If you had the opportunity to walk near Holland Park, you probably are familiar with the location where the Commonwealth Institute used to be: a Grade II listed building dating back to the 1960s. The building was designed by Robert Matthew/Sir Robert Matthew, Johnson-Marshall and Partners, architects, and engineered by AJ & JD Harris, of Harris & Sutherland.
The building is the new house for the Design Museum. The museum was founded in 1989, originally located by the River Thames near Tower Bridge in London, and recently relocated to Kensington opening its doors on November 24th, 2016. The museum covers product, industrial, graphic, fashion and architectural design. The new location also houses the Swarovski Foundation Centre for Learning, 202-seat Bakala Auditorium and a dedicated gallery to display its permanent collection, accessible free of charge.
I recently visited the museum and had the opportunity to attend the Beazley Designs of the Year exhibition currently being shown. The exhibition showcases designs produced over the previous twelve months worldwide.The entries are nominated by a number of internationally respected design experts a, falling into the seven categories of Architecture, Transport, Graphics, Interactive, Product, Furniture and Fashion. Since 2015 there have been six categories: architecture, fashion, graphics, digital, product and transport. Beazley Insurance came on board as exhibition sponsor in 2016.
I was very pleased to see at least two entries from Mexico. One of them is the work of the mexican Alejandro Magallanes for the Almadía publishing house, a small but innovative publisher based in Oaxaca, Mexico. I highly recommend reading the post in Yorokobu entitled “Las portadas exquisitas de Alejandro Magallanes”.
Name: Almadía book covers design
Designers: Alejandro Magallanes
The front covers for the Almadia book series was conceived when Magallanes looked into the archives and origins of the Almadia publishing house. Creating a bold design, the covers add an element of craftsmanship whilst providing an object that the reader would like to behold.
The other entry from Mexico was Yakampot, a fashion brand that aims to become an international name while embracing the cultural heritage of the country’s womenswear.
Also notable are the entries from Jonathan Barnbrook for the design of David Bowie’s last album “Blackstar”, as well as the Space Cup that enables astronauts to drink from a cup rather than a straw, developed on the International Space Station. The cup was a result of addressing the microgravity effects faced by fluids while at zero-gravity. The project “Capillary Effects of Drinking in the Microgravity Environment” (Capillary Beverage) studied the process of drinking from specially designed Space Cups that use fluid dynamics to mimic the effect of gravity.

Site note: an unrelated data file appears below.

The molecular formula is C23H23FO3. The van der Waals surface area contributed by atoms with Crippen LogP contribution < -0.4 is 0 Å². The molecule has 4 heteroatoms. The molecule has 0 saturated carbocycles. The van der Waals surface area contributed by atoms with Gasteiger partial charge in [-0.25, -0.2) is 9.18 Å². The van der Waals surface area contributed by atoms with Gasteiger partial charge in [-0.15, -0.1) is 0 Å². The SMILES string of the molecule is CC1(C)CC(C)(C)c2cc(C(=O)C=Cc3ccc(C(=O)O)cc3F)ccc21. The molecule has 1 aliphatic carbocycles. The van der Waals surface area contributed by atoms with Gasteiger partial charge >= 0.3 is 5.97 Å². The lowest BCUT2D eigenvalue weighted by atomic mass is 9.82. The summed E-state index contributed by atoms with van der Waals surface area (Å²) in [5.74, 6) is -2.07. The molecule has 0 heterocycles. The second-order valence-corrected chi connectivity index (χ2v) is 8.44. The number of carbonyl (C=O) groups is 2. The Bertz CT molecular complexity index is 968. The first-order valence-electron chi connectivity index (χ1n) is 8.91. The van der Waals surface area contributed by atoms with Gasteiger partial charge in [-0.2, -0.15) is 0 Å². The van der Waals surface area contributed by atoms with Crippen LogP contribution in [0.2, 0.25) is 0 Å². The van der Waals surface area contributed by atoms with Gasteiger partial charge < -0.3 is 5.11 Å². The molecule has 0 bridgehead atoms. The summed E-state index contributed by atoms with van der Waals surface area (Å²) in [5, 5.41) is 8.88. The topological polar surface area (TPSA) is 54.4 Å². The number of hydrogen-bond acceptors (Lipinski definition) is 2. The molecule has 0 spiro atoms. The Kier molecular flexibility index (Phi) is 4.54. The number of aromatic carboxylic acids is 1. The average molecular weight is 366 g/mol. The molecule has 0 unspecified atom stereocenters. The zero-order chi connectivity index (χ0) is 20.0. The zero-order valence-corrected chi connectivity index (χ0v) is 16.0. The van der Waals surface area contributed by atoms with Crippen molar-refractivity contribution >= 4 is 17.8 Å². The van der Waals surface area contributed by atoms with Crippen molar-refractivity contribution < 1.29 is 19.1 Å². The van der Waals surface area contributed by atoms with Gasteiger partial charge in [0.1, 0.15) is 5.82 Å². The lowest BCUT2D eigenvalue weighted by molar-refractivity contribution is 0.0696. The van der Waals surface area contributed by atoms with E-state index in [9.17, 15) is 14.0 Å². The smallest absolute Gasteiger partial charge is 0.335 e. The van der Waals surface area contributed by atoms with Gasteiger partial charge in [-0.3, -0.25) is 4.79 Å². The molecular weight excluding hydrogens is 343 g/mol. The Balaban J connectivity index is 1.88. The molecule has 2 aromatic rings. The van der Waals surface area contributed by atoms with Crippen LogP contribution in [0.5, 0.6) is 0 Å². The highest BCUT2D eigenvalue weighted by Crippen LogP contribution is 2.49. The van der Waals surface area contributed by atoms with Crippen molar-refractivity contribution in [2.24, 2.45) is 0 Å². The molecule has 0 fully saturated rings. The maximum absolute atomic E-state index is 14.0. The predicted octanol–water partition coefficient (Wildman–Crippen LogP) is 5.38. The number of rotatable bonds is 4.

Designers: Jonathan Barnbrook
One line description:
The album cover uses the Unicode Blackstar symbol creating a simplicity to the design allowing the music to be the focus and the creation of an identity that is easy to identify and share.
The album cover uses the Unicode Blackstar symbol creating a simplicity to the design allowing the music to be the focus and the creation of an identity that is easy to identify and share. Designed using open source elements, the artwork for the album became open sourced itself following Bowie’s death enabling fans to engage, interact and use it.
Name: Space Cup
Mark Weislogel: Innovator (IRPI LLC/Portland State University)
Andrew Wollman: Designer (IRPI LLC)
John Graf: Co-Investigator (NASA Johnson Space Center)
Donald Pettit: NASA Astronaut Innovator (NASA Johnson Space Center) Ryan Jenson: Sponsor (IRPI LLC)
One line description:
Using capillary forces to replace the role of gravity, the Space Cup enables astronauts to drink from a cup rather than a straw and was developed on the International Space Station.
The Space Cup was designed and developed using scientific results of experiments conducted aboard the International Space Station. The cup is designed to exploit passive capillary forces to replace the role of gravity in an earth-like drinking experience, but in the low-gravity environment of space. Sealed drink bags are normally sipped through a straw to avoid spilling in space. The Space Cup however uses surface tension, fluid wetting properties, and a unique shape to drive the liquid toward the astronaut’s mouth while drinking.